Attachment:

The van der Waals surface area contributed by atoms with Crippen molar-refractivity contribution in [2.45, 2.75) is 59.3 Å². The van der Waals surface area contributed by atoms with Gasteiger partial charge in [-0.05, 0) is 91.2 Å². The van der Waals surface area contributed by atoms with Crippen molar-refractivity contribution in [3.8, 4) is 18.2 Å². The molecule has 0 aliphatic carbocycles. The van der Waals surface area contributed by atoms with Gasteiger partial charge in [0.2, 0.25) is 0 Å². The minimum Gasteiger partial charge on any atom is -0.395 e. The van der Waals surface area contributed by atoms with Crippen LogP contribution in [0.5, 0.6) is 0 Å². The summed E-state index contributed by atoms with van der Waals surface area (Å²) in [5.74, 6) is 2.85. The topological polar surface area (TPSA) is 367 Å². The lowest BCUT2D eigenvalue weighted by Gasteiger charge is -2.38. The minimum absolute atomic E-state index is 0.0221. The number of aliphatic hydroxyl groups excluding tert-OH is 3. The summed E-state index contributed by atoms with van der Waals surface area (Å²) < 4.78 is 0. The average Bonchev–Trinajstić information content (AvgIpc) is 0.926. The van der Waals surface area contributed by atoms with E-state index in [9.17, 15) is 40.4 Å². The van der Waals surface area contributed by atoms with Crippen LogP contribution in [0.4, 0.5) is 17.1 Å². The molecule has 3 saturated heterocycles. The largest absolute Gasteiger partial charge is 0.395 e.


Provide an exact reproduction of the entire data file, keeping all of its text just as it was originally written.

The van der Waals surface area contributed by atoms with Crippen molar-refractivity contribution in [2.45, 2.75) is 59.3 Å². The van der Waals surface area contributed by atoms with Gasteiger partial charge in [-0.05, 0) is 91.2 Å². The van der Waals surface area contributed by atoms with Crippen molar-refractivity contribution in [3.8, 4) is 18.2 Å². The molecule has 0 aliphatic carbocycles. The van der Waals surface area contributed by atoms with Gasteiger partial charge in [0.2, 0.25) is 0 Å². The minimum Gasteiger partial charge on any atom is -0.395 e. The van der Waals surface area contributed by atoms with Crippen LogP contribution in [0.5, 0.6) is 0 Å². The summed E-state index contributed by atoms with van der Waals surface area (Å²) in [5.74, 6) is 2.85. The topological polar surface area (TPSA) is 367 Å². The lowest BCUT2D eigenvalue weighted by Gasteiger charge is -2.38. The minimum absolute atomic E-state index is 0.0221. The number of aliphatic hydroxyl groups excluding tert-OH is 3. The summed E-state index contributed by atoms with van der Waals surface area (Å²) < 4.78 is 0. The average Bonchev–Trinajstić information content (AvgIpc) is 0.926. The van der Waals surface area contributed by atoms with E-state index in [9.17, 15) is 40.4 Å². The van der Waals surface area contributed by atoms with Crippen LogP contribution in [0.4, 0.5) is 17.1 Å². The molecule has 3 saturated heterocycles. The largest absolute Gasteiger partial charge is 0.395 e.